Recommendations Requested


As you my faithful readers are acutely aware, I’m looking to acquire a different commuter bike.

I’ve oscillated between both ends of the spectrum – from “I HATE THIS BIKE!” to “Maybe I’m coming at it all wrong! The bike is fine, it’s just my attitude and perception!” And there is truth to both statements – the bike is a solid bike but is not built to be ridden the way I have been riding it. It’s for cruising bike paths. That’s what I bought the bike for too – to ride with my kids.

Then I developed a fever and the only prescription was MORE RIDING.

Photo credit: kgradiner (Flikr)

The bike has been a little over 790 miles in the past 16 months. She thankfully has tires with a bead that comes off easily so flat repair has been relatively quick. And she’s heavy so I feel pretty stable with my fully loaded pannier. But that heaviness is a killer on the uphill commute home – even with a triple.

I’ve been looking all over for a new ride to add to my stable – the primary use would be commuting and group riding whenever I didn’t feel like taking my carbon road ride out. I’m looking for relatively cheap (i.e., USED) but sturdy; takes fenders and a rack and wider tires for the few miles of off-road travel on the commute. Nothing flashy though – I will be taking her to downtown Philly regularly. Thinking a touring bike may be best?

(I won’t lie – the current bike is AWESOME on those dirt/gravel areas with her wide tires and heft.)

Everything I’ve seen that I think “wow, that’s cute!” ends up being just as heavy as I’m riding now. Let’s be clear – I’m not looking for an ultra-light bike! I want to be able to commute and not kill myself physically every time. Being able to pick it up and get it onto a train easily from a low platform, should I need to, is a bonus.

What would you recommend as a solid commuter bike for a hilly 15-16mi commute?

(You can also tell me I’m just a whiny person and to suck it up but that’s not very productive. I’m going to keep riding my current bike until a suitable replacement is found.)



This past week I decided to ride my bike to work not once but three consecutive days. This doesn’t seem like much until it’s considered that I generally do not ride on consecutive days based on my other obligations. Next week is my century ride and this seemed like an easy way to keep my miles up without spending my weekends away from the family.

I have to say I love commuting by bike in the morning. At this time of year, the sun is just barely peeking over the horizon, the air is fresh and cool. And the ride is predominately downhill (save for the hills getting out of my neighborhood). The ride in is just a really awesome way to start the day.

The ride home, while still nice, is predominately uphill and therefore more challenging. I look forward mostly to riding with my commuting buddy, not the hills that await us. The conversation is always good.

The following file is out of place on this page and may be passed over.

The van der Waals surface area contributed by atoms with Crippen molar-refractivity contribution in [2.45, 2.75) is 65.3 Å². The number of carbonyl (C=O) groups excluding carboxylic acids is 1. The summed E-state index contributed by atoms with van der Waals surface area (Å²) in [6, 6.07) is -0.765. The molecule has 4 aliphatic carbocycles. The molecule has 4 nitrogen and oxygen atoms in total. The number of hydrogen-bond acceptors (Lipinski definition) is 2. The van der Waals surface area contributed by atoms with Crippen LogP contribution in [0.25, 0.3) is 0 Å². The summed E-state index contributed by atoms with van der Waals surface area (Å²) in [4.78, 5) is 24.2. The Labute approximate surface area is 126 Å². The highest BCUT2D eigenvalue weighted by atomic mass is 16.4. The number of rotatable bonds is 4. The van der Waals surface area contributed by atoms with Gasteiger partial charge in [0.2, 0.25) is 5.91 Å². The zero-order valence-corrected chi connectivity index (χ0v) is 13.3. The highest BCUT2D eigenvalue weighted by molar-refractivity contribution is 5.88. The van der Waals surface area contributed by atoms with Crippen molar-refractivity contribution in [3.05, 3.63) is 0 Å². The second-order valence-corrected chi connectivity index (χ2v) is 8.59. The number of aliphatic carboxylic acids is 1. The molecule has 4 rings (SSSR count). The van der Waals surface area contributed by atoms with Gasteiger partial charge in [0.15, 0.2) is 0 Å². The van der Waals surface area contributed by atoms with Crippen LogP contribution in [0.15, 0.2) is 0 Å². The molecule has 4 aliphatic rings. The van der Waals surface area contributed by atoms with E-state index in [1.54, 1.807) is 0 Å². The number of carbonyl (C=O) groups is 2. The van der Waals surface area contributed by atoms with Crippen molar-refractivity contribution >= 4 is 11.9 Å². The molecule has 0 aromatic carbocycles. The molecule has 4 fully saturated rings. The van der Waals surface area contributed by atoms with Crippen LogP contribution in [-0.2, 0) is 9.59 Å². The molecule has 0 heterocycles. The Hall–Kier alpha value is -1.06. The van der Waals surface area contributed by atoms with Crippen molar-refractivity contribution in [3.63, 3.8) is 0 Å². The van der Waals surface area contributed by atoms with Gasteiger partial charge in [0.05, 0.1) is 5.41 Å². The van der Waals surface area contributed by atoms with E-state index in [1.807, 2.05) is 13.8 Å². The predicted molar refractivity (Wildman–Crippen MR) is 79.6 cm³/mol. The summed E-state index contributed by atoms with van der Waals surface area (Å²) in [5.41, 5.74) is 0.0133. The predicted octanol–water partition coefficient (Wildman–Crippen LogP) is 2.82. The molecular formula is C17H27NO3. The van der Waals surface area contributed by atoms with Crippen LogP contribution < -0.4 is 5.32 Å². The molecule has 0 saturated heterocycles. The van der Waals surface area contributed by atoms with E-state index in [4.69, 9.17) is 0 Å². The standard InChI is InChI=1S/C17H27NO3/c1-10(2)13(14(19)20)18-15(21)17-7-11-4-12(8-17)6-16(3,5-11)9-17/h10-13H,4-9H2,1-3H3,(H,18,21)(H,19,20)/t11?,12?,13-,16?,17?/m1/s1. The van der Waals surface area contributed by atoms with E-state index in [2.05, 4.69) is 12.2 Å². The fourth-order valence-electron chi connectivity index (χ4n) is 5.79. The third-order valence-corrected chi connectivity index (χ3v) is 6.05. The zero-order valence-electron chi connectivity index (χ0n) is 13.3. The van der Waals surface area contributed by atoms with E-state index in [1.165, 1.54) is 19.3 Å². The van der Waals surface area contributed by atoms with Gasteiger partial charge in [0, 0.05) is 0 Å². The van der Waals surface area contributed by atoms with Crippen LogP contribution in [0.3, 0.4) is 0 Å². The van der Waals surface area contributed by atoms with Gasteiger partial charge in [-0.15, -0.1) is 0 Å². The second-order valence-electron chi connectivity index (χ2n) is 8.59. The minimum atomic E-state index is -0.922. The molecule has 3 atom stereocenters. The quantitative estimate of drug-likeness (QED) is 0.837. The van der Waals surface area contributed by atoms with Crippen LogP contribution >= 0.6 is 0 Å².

The first two days this week I rode on my Specialized; the third day I rode on my Felt. Ordinarily I wouldn’t take my most favored bike into downtown without explicit plans to have it with me the entire time, but by the end of Day Two my quads were feeling a little sore and I wanted to have an easier ride. I slept over 12 hours last night. A product of staying up late catching up on season two of Walking Dead this week or sheer consecutive day exertion? Not sure. But I know if I continue to ride on consecutive days, I will get stronger.

I learned that my 17 pound bike felt too light to be riding with gear – but I shouldn’t have a ride that is more than 25 pounds or so because my gear adds another 10 pounds to the ride (Matt, you were right and I was totally wrong). I need some heft to manage my gear and still feel nimble and confident. The search for a replacement ride continues.

I also noticed I make consistently healthier food choices when I’m riding regularly. Skipping soda pop in favor of water and unsweetened tea; spinach salads with lean protein, veggies, and moderate dressing; fresh fruit or nuts as snacks.

I’m sad that my bike commuting will be significantly decreased in the next week or so. With school starting, I want to make sure the kids get the right start in the morning and attend as many evening school events as possible. Hoping to be back to bike commuting two or three times a week by mid-September and as long as the weather holds out.

* * * * *

One of the topics that come up this week was relationships, particularly how to balance between Cyclist and Non-Cyclist. Not everyone feels the same joy on a bicycle as we do – and that’s OK! It comes down to how we manage the times when the non-cyclist thinks we’ve been spending too much time on the bike, too much money on gear, and not enough on them or our other priorities. How does this factor in with the things that are important to them (which may cause friction because you feel similarly that they spend too much time/money/effort on their hobby)?

As much as I want my husband to have a bike so we can ride as a family, I don’t want him to be a cyclist too. It’s not his gig for one. And two, I feel like I spend a lot on cycling now, I can’t imagine doubling it to keep both of us happy. He can keep his gaming habit; I’ll keep my bike.
See you on the road!


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